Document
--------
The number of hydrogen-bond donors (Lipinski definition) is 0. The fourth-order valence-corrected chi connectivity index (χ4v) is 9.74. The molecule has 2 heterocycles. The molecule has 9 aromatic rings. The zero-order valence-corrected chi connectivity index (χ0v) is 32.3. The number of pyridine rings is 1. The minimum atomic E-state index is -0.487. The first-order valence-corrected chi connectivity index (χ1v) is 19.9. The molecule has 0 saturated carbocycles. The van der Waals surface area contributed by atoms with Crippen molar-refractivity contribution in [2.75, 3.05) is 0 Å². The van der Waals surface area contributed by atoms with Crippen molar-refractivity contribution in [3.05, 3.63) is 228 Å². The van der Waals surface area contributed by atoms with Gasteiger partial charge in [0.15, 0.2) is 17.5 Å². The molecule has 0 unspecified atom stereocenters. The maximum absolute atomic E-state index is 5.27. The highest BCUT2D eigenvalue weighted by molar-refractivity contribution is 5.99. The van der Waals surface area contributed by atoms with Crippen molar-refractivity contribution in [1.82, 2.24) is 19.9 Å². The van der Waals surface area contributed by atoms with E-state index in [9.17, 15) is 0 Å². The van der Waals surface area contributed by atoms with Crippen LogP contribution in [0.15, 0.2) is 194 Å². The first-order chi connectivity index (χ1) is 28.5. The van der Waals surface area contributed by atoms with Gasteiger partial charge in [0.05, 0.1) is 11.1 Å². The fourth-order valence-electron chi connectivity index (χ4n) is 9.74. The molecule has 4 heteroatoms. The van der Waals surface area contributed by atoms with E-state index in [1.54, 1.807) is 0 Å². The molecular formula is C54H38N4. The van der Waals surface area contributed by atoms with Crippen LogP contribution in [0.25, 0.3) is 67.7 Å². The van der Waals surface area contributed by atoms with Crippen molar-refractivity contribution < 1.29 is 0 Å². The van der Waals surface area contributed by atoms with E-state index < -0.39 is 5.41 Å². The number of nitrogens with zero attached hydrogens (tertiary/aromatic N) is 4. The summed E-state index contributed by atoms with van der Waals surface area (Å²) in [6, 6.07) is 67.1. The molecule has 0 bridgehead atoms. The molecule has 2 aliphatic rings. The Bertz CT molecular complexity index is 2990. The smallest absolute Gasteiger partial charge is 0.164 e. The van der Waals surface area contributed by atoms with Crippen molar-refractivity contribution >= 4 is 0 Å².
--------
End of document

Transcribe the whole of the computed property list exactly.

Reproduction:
The number of hydrogen-bond donors (Lipinski definition) is 0. The fourth-order valence-corrected chi connectivity index (χ4v) is 9.74. The molecule has 2 heterocycles. The molecule has 9 aromatic rings. The zero-order valence-corrected chi connectivity index (χ0v) is 32.3. The number of pyridine rings is 1. The minimum atomic E-state index is -0.487. The first-order valence-corrected chi connectivity index (χ1v) is 19.9. The molecule has 0 saturated carbocycles. The van der Waals surface area contributed by atoms with Crippen molar-refractivity contribution in [2.75, 3.05) is 0 Å². The van der Waals surface area contributed by atoms with Crippen molar-refractivity contribution in [3.05, 3.63) is 228 Å². The van der Waals surface area contributed by atoms with Gasteiger partial charge in [0.15, 0.2) is 17.5 Å². The molecule has 0 unspecified atom stereocenters. The maximum absolute atomic E-state index is 5.27. The highest BCUT2D eigenvalue weighted by molar-refractivity contribution is 5.99. The van der Waals surface area contributed by atoms with Crippen molar-refractivity contribution in [1.82, 2.24) is 19.9 Å². The van der Waals surface area contributed by atoms with E-state index in [9.17, 15) is 0 Å². The van der Waals surface area contributed by atoms with Crippen LogP contribution in [0.15, 0.2) is 194 Å². The first-order chi connectivity index (χ1) is 28.5. The van der Waals surface area contributed by atoms with Gasteiger partial charge in [0.05, 0.1) is 11.1 Å². The fourth-order valence-electron chi connectivity index (χ4n) is 9.74. The molecule has 4 heteroatoms. The van der Waals surface area contributed by atoms with E-state index in [1.54, 1.807) is 0 Å². The molecular formula is C54H38N4. The van der Waals surface area contributed by atoms with Crippen LogP contribution in [0.25, 0.3) is 67.7 Å². The van der Waals surface area contributed by atoms with Crippen molar-refractivity contribution < 1.29 is 0 Å². The van der Waals surface area contributed by atoms with E-state index < -0.39 is 5.41 Å². The number of nitrogens with zero attached hydrogens (tertiary/aromatic N) is 4. The summed E-state index contributed by atoms with van der Waals surface area (Å²) in [6, 6.07) is 67.1. The molecule has 0 bridgehead atoms. The molecule has 2 aliphatic rings. The Bertz CT molecular complexity index is 2990. The smallest absolute Gasteiger partial charge is 0.164 e. The van der Waals surface area contributed by atoms with Crippen molar-refractivity contribution >= 4 is 0 Å².